Stitching Hermit

The title says it all really … in the last 2-3 days since being home I’ve locked myself away from the world and just stitched my little heart out.  It has really done me the world of good and today I feel a lot more relaxed and back to ‘normal’ again (what ‘normal’ actually is!).

I’ve tried to get back into my rotation slot once again, and it’s done me the world of good to have some sort of discipline again with my stitching – it really helps me to ‘focus’ and I get so much more one than I would normally.  The first rotation slot consisted of Christmas ornaments/freebies, and in my 10 hours I managed to finish 2 ornaments, and almost finish another one (I just had to put it to one side because I can’t find one DMC thread I need to finish it … yep, story of my life!!).  The two that I finished are as follows (I won’t show the other one until I’ve actually finished it!):

LHN-The Merry Skater
“The Merry Skater” by Little House Needleworks
stitched on 32ct hand-dyed Belfast linen by Countrystitch ~ colour Haystack
with recommended threads, except substituting DMC 712 with 3865
Started 21 Apr 2014 ~ Finished 24 Apr 2014

Shepherd's Bush-Joyful Night
“Joyful Night” by Shepherd’s Bush
from the 1998 JCS Christmas Ornament issue
stitched on 32ct Lambswool Wichelt linen
with recommended threads, except substituting DMC Ecru with 3865
Note: the chart called for pink DMC for the sheep swirl, which seemed to be an error,
so I replaced with DMC 3865
Started 24 Apr 2014 ~ Finished 25 Apr 2014

Then I moved on to my Canvaswork rotation slot … the last time I started this one (Blue Bayou by Northern Pine Designs) I found the WDW pearl cotton that was supposed to be PC#8 was actually PC#5 (it was mislabelled), and it really showed up with my stitching … so my first job yesterday was to unpick the original pearl cotton stitching … which ended up being a challenge in itself!  Because the waffle stitch has so few threads on the back to weave into, I’d managed to thread through a few stitches adjoining it, and it ended up being such a tangled mess trying to unpick I just ended up frogging those as well … which left me with 3 very small bands of metallic threads left.  Once I started stitching, though, I set the stopwatch going and really got into the rhythm of this one.  It’s one of those projects when you wake up in the morning and turn over to see your stitching on your stitching stand and it makes your spirits soar straightaway!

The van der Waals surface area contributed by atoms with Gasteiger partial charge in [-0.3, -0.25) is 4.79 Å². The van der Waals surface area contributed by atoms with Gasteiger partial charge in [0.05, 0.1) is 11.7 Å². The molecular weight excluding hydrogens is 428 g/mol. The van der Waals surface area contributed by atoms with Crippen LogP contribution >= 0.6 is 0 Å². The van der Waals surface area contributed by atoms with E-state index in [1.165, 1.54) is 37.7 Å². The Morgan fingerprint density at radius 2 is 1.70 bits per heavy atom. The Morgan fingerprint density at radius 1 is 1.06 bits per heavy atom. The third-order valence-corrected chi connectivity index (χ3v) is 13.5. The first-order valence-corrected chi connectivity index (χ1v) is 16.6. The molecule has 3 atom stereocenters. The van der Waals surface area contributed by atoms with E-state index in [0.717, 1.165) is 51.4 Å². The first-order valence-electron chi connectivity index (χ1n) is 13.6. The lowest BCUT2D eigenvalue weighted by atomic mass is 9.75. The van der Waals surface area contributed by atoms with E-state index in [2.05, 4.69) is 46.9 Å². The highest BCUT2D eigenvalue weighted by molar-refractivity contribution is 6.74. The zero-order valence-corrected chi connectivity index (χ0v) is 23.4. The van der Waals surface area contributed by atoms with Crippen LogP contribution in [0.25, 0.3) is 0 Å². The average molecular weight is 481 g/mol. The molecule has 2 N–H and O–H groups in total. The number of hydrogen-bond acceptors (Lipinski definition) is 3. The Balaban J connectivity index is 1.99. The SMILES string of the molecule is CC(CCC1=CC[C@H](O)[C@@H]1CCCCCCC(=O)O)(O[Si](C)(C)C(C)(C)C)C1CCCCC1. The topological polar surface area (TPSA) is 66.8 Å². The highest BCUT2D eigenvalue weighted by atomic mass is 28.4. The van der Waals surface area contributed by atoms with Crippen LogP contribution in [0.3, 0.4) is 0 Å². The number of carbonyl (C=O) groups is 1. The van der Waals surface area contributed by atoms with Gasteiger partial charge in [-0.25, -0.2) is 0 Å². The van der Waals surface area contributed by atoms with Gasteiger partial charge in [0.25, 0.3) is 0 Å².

Unfortunately, though, I hadn’t realised I didn’t have one of the pearl cottons for this design, so I’m a bit stalled now … I originally hadn’t worried too much knowing that I should be able to get pearl cottons locally, until I realised last night that it’s actually an Anchor pearl cotton that I need.  I’ve decided, though, to just try and get a DMC equivalent as I really don’t think it’ll make that much of a difference.  Today I’m going to head out to my local Spotlight to see if they have what I need (although truthfully don’t hold out much hope!!).  If not, I’ll just start up a different canvaswork piece to start work on for the remaining 3 hours of my rotation instead.  Here is how Blue Bayou looks right now, along with some close-ups of those amazing stitches in it so far:

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Scissor Fob #2 Tutorial (with corded edging)

This is the latest tutorial I’ve just posted on the Focus on Finishing blog … I hope someone finds it useful! 🙂

Scissor Fob #2 (with corded edging)

This time round the scissor fob I’ve chosen is a simple pillow with a corded edging.  I think it is better to use a home-made cord for this, as it is softer to manipulate, but you can always try to use purchased cord if the home-made cord intimidates you too much!

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Materials needed:

  • Your chosen stitched piece, including a front and back
  • Polyfil stuffing or other stuffing of your choice (eg teddy bear pellets or crushed walnut shells)
  • DMC pearl cotton or cotton floss for cording
  • DMC cotton floss for attaching the cord
  • Sewing needle (either a sharp or tapestry needle)
  • Pins and scissors

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1.  First of you you need to cut the front piece of your stitching into the desired size.  I find the easiest way is to count the number of threads when using linen or the number of holes when using aida.  In this case I followed the design’s suggestion and counted out 25 threads from the stitching, then I pulled out the next thread – this makes a clean line for you to cut the excess fabric away.  Then once all 4 sides of the front piece have been cut, place it face down onto the back piece, with right sides of the stitching facing each other, and cut out the back to be the same size (don’t forget to make sure the back piece is centred correctly before starting to cut – I usually do this by holding the two pieces up together in front of a light source such as a bright window).  Pin the two pieces together.